The Dirty Dozen and the Clean Fifteen

Do I dare to eat a peach?

— T.S. Eliot, from the Love Song of J. Alfred Prufrock

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There’s no two ways about it: we pay dearly for our organics. The premium is usually 20% – 100% of the price of conventional counterparts.

The Dirty Dozen

You just have to bite the bullet with these twelve fruits and vegetables. Pesticide levels are so high that even with careful washing and peeling there is no way to avoid ingesting a good-sized dose. It’s estimated that you can reduce your total pesticide exposure by 80% if you stick with organic varieties of just this dozen.

Fruits:
Apples
Cherries
Grapes (imported)
Nectarines
Peaches
Pears
Raspberries
Strawberries

Vegetables:
Bell pepper
Celery
Potatoes
Spinach

Thin-skinned fruits and vegetables are almost always more susceptible to pesticides leeching into the flesh. Apples have especially high levels because of the crevices at the top and bottom of the fruit. Similarly, spinach and celery are very porous, leaving pesticides trapped in the small openings.While peppers have thick skins, pesticide residue clings to the surface even when they are scrubbed.

The Clean Fifteen

These fifteen fruits and vegetables tend to have low levels of pesticide contamination even when they are grown conventionally. They deliver less bang for the organic buck. If you are rationing your grocery budget, there is room for compromise with these items.

Fruits:
Avocados
Pineapple
Mangos
Kiwis
Papaya
Watermelons
Grapefruit

Vegetables:
Onions
Sweet corn
Asparagus
Peas
Cabbage
Eggplant
Broccoli
Tomatoes
Sweet Potatoes

Most of the fifteen have thick, protective skins, husks, or pods, while broccoli and cabbage are cold weather crops that are grown when pests are less prevalent. Tree fruits often require fewer pesticides because they are high above the ground where they are less susceptible to insects.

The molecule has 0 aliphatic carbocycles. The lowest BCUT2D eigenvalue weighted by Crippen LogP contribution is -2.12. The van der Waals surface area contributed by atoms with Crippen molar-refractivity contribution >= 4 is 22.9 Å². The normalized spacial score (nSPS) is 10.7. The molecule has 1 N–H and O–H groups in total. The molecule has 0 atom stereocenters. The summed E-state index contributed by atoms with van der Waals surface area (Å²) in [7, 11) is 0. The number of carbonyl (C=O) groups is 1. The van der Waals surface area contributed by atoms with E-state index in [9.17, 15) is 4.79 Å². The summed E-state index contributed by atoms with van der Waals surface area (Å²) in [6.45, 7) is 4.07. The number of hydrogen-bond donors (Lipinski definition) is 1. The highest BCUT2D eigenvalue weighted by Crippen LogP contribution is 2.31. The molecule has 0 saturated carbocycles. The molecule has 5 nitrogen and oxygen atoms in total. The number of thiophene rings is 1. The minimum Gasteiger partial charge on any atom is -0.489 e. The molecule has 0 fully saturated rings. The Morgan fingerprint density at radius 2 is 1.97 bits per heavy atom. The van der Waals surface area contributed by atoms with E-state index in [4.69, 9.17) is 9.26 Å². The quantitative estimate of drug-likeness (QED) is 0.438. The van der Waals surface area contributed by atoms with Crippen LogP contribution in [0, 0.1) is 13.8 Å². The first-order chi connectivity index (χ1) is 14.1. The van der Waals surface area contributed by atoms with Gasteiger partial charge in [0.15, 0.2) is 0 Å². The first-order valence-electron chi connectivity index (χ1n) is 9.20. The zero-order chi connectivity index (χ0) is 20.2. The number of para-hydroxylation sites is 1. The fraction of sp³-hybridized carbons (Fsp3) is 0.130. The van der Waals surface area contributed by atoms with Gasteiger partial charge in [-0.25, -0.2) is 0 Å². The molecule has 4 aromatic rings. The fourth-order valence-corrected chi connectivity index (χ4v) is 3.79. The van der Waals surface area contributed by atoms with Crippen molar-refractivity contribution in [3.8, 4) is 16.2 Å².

The Environmental Working Group website provides a complete list of the 47 most popular produce items and their levels of pesticide contamination. The worst offender (this year it’s peaches) is assigned a score of 100, with the contamination levels of all the other items calibrated to that score.

Heidi Kenney has created an illustrated produce shopping guide of the Dirty Dozen and the Clean Fifteen. You can download a printable cheat sheet from her website My Paper Crane.


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5 Responses to The Dirty Dozen and the Clean Fifteen

  1. hi,nice blog…..

  2. toya says:

    I thought that tomatoes and potatoes were supposed to be some of the worst offenders. Surprised they made the clean list.

    ..Scary picture, btw 🙂

    -Toya

  3. Janice says:

    Such a little piece of the problem, but we do what we can, Baby steps…

  4. thanks for sharing such important information….I think its important to re evaluate how we eat, and what we are eating….knowing the facts about what we eat are very important.

  5. Monet says:

    First of all…I love that T.S. Elliot poem…one of my favorites. Thank you for posting this list! It reminded me of the importance of buying organic apples and strawberries (two of my favorite fruits)

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